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One Coin is worth $1,000,000

Updated on October 28, 2011
Kangaroo Coin
Kangaroo Coin | Source

The Coin

The Perth Mint has just revealed its newest coin, a coin with a face value of 1 million dollars.

The coin itself is made from 99.99% pure gold and weighs 1012kg, making its gold value around $55 million dollars.

One side has a Kangaroo and the other the Queens head.

Ed Harbuz, the chief executive of the Perth Mint, said that the making of the coin was quite a challenge and had been made as the showpiece for the Kangaroo Gold Bullion coin program which coincided the making of this coin with the release of other smaller gold coins.

There was only one coin made, so don’t bother looking for one in your change.

Flip Side
Flip Side | Source


Many people have criticized the minting of this coin.

Peoples’ criticism is based on the fact that they believe it to be a waste of money. They protest that $55 million could have been better spent feeding the hungry or housing the poor.

At first I had similar thoughts but after thinking a little longer, I changed my mind and now believe that this is perhaps a thought of genius, a win, win concept.

First of all, gold isn’t used to buy things on the street; it is kept in vaults to back up the regular money that is printed and so why not in the form of a coin instead of ingots?

Secondly, the Mint claims to have 100,000 visitors annually, if this increases the number of paying visitors, then it is earning more than mere ingots would. After all, the Mint already had the machinery and craftsmen to make the coin.

Thirdly, as the coin is made of pure gold it can always be sold, not at its face value but that of the gold.

Lastly, if the company ever needed to dispose of its gold assets, being unique, it could possibly sell the coin to a collector, in auction, at a higher price than that of its weight in gold.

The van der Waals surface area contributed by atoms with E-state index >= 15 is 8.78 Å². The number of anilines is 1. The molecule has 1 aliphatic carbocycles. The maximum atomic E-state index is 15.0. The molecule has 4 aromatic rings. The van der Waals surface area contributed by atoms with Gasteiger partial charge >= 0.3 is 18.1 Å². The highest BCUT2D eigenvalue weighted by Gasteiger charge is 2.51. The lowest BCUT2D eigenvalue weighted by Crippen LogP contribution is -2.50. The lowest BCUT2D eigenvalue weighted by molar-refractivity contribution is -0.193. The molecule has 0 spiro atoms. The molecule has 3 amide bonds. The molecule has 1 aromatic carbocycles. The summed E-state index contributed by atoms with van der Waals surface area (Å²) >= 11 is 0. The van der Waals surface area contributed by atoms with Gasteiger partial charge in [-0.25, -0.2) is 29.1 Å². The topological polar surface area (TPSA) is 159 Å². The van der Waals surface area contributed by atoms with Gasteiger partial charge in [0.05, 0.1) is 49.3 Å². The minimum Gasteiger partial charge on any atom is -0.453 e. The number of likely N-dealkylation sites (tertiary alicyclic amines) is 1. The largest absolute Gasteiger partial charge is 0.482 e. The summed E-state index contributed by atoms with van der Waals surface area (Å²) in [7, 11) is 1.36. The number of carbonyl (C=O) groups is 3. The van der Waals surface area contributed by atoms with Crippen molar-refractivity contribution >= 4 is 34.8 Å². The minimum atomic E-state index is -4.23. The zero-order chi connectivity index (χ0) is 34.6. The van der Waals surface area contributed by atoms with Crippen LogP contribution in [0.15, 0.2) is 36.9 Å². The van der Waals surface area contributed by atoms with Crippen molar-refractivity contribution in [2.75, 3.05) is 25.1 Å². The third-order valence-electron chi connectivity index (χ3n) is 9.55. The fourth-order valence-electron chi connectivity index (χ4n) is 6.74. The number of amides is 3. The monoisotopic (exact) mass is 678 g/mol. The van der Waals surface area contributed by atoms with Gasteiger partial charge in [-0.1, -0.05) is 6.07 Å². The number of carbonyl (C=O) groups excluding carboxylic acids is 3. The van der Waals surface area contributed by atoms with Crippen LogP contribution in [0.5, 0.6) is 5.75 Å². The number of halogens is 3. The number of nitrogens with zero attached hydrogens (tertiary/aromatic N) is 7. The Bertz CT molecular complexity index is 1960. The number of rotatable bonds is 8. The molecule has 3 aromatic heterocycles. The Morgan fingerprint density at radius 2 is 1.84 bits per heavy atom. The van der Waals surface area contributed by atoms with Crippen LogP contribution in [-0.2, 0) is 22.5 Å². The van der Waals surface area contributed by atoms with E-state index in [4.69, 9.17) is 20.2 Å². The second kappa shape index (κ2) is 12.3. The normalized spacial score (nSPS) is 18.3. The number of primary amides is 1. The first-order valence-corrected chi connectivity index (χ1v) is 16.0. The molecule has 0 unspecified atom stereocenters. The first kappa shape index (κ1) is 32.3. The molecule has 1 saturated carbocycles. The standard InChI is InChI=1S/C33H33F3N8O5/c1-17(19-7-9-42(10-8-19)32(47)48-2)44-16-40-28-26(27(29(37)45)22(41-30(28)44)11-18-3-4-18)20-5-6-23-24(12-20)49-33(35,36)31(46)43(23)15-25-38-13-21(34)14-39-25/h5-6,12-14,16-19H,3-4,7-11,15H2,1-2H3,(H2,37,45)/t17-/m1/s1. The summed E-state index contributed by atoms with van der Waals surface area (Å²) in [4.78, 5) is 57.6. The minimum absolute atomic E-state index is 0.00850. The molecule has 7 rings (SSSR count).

Fort Knox

Any Gold?
Any Gold? | Source


As the gold needs to be held as collateral, it may just as well be used in a manor that earns more than just that on the commodities markets.

It certainly is being put to more use than the gold locked up in the gold vault at Fort Knox, if there is still any there.

Although the coin itself will not feed any of the starving, perhaps any extra revenue it makes could and then that may silence the skeptics.

This truly is a novel way in which to make your money work for you.


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    • rafken profile image

      rafken 6 years ago from The worlds my oyster

      Bob- Yeh, I know what you mean but they probably have a couple of replicas for public show. Thanks for dropping by.

    • profile image

      diogenes 6 years ago

      Another useless artifact and toy of priviledge. I hope it gets stolen...Bob

    • CWanamaker profile image

      CWanamaker 6 years ago from Arizona

      I agree that it is pretty cool. Too bad you can't carry it down the street or put it in a vending machine.

    • PETER LUMETTA profile image

      PETER LUMETTA 6 years ago from KENAI, ALAKSA

      An interesting and creative article on an subject close to our hearts, GOLD. But I think the question at the end is the best part,"the gold vault at Fort Knox, if there is still any there.".